When we look inward at our own mind we begin to see just how jumbled our own thoughts and consciousness can be. When we truly work to improve our mind, we can build our self-awareness, look at the world more objectively, and start to recognize patterns of our own thoughts and behaviors, but this is hard work and reveals a confusing set of contradictions within ourselves. Indeed, as Thich Nhat Hanh wrote in his book The Miracle of Mindfulness, “If you want to know your own mind, there is only one way: to observe and recognize everything about it. This must be done at all times, during your day-to-day life no less than during the hour of meditation.”

 

To know our mind is to recognize the times when our mind is not what we think or imagine it to be. And if we cannot even know our own mind without constant study and evaluation of what we are thinking and believing, then how can we ever claim to understand another person’s mind, even for a second? We can hide things from ourselves, fail to recognize the reality of the world around us and of ourselves, and we can develop false beliefs in our thinking. This is true for each one of us, and for everyone else around us. When we think of other people, of their desires, habits, actions, fears, and their general mindset in any given situation, we must remember that they are as complicated as we are, and that we cannot possibly understand what is happening in their mind.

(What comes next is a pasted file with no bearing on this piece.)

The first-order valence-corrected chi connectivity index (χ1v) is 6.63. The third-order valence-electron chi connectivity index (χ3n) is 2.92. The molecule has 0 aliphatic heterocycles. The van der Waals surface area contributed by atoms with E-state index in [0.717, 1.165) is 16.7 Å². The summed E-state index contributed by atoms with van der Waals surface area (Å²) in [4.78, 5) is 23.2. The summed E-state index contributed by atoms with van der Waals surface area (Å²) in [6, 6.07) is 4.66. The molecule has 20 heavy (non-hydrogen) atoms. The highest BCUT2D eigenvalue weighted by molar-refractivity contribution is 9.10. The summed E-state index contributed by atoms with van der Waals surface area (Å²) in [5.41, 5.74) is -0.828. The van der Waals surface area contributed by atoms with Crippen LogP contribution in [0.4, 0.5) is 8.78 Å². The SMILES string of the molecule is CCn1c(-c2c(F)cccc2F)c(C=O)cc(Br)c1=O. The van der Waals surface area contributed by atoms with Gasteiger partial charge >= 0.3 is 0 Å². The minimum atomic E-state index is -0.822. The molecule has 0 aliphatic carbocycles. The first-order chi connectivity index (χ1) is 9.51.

When I think of this, when I read Hanh’s quote about self-awareness and how difficult it is to know ourselves, I remember to judge people less harshly, to slow my thinking down, and to first interrogate my own mind before assuming something about the mental state of another person. This is not easy to do, and it undoubtedly leads to a place where I think to myself, “well the world is hard and this person is influenced by many things and feels many fears and pressures, so their actions and behaviors can to some extent be deemed understandable.” This works well when I am confronted by a grumpy person in line at the bank or a jerk driving next to me on the freeway, but it is less that satisfying when thinking about people who commit serious crime (an area I don’t have solid thoughts on right now), or people who seem to antagonistically oppose beliefs that I find important and noble. What I can say is that remembering how challenging it is to know myself helps me be more empathetic with others and view what they say or do in a less attacking and critical light. In personal relationships and in the office this is a great skill to cultivate, because it stops me from assuming I know what is happening in another person’s mind, and reminds me that they may not even have their own thoughts fully understood.